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America’s Black-Ops Blackout
Posted on Jan 9, 2014
By Nick Turse, TomDispatch
In September, according to media reports, U.S. Special Operations forces joined elite troops from the 10 Association of Southeast Asian Nations member countries—Indonesia, Malaysia, the Philippines, Singapore, Thailand, Brunei, Vietnam, Laos, Myanmar (Burma), and Cambodia—as well as their counterparts from Australia, New Zealand, Japan, South Korea, China, India, and Russia for a US-Indonesian joint-funded counterterrorism exercise held at a training center in Sentul, West Java.
Tactical training was, however, just part of the story. In March 2013, for example, experts from the Army’s John F. Kennedy Special Warfare Center and School hosted a week-long working group with top planners from the Centro de Adiestramiento de las Fuerzas Especiales—Mexico’s Special Warfare Center—to aid them in developing their own special forces doctrine.
In October, members of the Norwegian Special Operations Forces traveled to SOCOM’s state-of-the-art Wargame Center at its headquarters on MacDill Air Force Base in Florida to refine crisis response procedures for hostage rescue operations. “NORSOF and Norwegian civilian leadership regularly participate in national field training exercises focused on a scenario like this,” said Norwegian Lieutenant Colonel Petter Hellesen. “What was unique about this exercise was that we were able to gather so many of the Norwegian senior leadership and action officers, civilian and military, in one room with their U.S counterparts.”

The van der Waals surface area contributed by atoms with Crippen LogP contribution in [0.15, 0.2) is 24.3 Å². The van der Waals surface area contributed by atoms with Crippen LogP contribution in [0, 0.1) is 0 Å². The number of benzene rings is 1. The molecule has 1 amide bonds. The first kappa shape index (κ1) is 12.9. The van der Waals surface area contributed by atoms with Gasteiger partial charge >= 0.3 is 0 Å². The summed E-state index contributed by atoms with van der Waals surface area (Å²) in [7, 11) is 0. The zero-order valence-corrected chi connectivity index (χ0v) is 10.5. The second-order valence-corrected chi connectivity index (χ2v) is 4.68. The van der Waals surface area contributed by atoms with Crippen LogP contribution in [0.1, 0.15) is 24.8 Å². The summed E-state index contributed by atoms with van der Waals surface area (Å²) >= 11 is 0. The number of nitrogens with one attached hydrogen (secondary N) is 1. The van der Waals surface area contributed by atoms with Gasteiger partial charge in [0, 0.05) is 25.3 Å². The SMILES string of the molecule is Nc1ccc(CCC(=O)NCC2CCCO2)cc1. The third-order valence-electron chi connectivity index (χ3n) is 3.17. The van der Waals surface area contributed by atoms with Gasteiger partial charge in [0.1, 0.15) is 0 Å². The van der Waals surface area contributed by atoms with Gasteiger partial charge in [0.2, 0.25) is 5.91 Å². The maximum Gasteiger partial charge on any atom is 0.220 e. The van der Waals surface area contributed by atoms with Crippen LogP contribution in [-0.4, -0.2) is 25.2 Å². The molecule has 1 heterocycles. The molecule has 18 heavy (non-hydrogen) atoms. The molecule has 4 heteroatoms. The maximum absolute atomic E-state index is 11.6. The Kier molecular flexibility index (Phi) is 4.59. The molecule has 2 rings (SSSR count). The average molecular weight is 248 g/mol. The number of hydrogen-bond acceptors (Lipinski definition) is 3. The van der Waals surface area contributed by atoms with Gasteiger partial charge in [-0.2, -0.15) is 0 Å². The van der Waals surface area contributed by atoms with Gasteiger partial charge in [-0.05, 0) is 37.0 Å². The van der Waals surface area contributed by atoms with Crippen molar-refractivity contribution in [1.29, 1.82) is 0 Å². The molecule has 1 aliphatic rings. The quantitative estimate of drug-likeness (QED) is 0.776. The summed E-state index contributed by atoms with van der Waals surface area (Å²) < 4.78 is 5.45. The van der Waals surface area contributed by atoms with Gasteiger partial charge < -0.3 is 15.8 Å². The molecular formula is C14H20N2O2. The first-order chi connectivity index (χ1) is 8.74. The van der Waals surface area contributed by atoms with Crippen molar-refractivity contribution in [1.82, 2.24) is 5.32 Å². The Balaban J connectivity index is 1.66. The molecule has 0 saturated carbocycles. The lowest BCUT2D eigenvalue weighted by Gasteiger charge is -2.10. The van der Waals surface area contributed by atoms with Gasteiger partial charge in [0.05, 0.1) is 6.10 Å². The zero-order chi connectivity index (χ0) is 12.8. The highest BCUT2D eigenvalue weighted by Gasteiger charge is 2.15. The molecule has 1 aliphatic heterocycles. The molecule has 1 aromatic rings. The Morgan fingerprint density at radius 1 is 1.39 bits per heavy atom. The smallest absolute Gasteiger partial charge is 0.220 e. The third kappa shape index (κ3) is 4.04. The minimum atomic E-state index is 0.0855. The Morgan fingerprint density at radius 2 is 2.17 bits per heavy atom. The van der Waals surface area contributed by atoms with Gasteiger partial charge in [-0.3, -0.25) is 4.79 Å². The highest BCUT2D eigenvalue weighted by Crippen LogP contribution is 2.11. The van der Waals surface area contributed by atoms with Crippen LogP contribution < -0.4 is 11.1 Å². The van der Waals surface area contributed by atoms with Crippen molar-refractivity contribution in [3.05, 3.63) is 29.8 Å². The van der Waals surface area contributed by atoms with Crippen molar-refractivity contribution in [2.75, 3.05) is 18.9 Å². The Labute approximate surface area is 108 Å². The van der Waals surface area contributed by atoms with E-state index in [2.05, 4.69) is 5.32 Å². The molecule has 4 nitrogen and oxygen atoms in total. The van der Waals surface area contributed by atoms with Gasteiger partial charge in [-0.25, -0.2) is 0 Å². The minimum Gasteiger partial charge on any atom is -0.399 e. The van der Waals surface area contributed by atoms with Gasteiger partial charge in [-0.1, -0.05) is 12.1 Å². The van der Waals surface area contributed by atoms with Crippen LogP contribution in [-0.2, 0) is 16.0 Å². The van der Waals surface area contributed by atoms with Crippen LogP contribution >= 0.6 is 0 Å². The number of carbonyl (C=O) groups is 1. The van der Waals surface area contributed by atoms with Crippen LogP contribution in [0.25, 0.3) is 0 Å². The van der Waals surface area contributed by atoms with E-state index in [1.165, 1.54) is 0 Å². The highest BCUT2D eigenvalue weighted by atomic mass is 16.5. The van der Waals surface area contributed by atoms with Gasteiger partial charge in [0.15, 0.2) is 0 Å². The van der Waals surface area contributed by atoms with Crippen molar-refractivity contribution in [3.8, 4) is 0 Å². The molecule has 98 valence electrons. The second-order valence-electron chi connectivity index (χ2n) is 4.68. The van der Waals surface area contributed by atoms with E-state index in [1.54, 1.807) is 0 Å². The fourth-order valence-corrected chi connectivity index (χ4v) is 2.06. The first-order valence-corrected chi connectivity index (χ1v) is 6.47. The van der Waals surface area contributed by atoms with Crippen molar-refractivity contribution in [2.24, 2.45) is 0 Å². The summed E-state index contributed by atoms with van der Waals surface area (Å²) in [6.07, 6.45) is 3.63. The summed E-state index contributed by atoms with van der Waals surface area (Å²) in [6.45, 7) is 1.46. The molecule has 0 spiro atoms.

MacDill is, in fact, fast becoming a worldwide special ops hub, according to a report by the Tampa Tribune. This past fall, SOCOM quietly started up an International Special Operations Forces Coordination Center that provides long-term residencies for senior-level black ops liaisons from around the world. Already, representatives from 10 nations had joined the command with around 24 more slated to come on board in the next 12-18 months, per McRaven’s global vision.
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For years, the command has claimed that divulging the names of these countries would upset foreign allies and endanger U.S. personnel. SOCOM’s Bockholt insisted to me that merely offering the total number would do the same. “You understand that there is information about our military… that is contradictory to reporting,” he told me. “There’s certain things we can’t release to the public for the safety of our service members both at home and abroad. I’m not sure why you’d be interested in reporting that.”
In response, I asked how a mere number could jeopardize the lives of Special Ops personnel, and he responded, “When you work with the partners we work with in the different countries, each country is very particular.” He refused to elaborate further on what this meant or how it pertained to a simple count of countries. Why SOCOM eventually offered me a number, given these supposed dangers, was never explained.
Bringing the War Home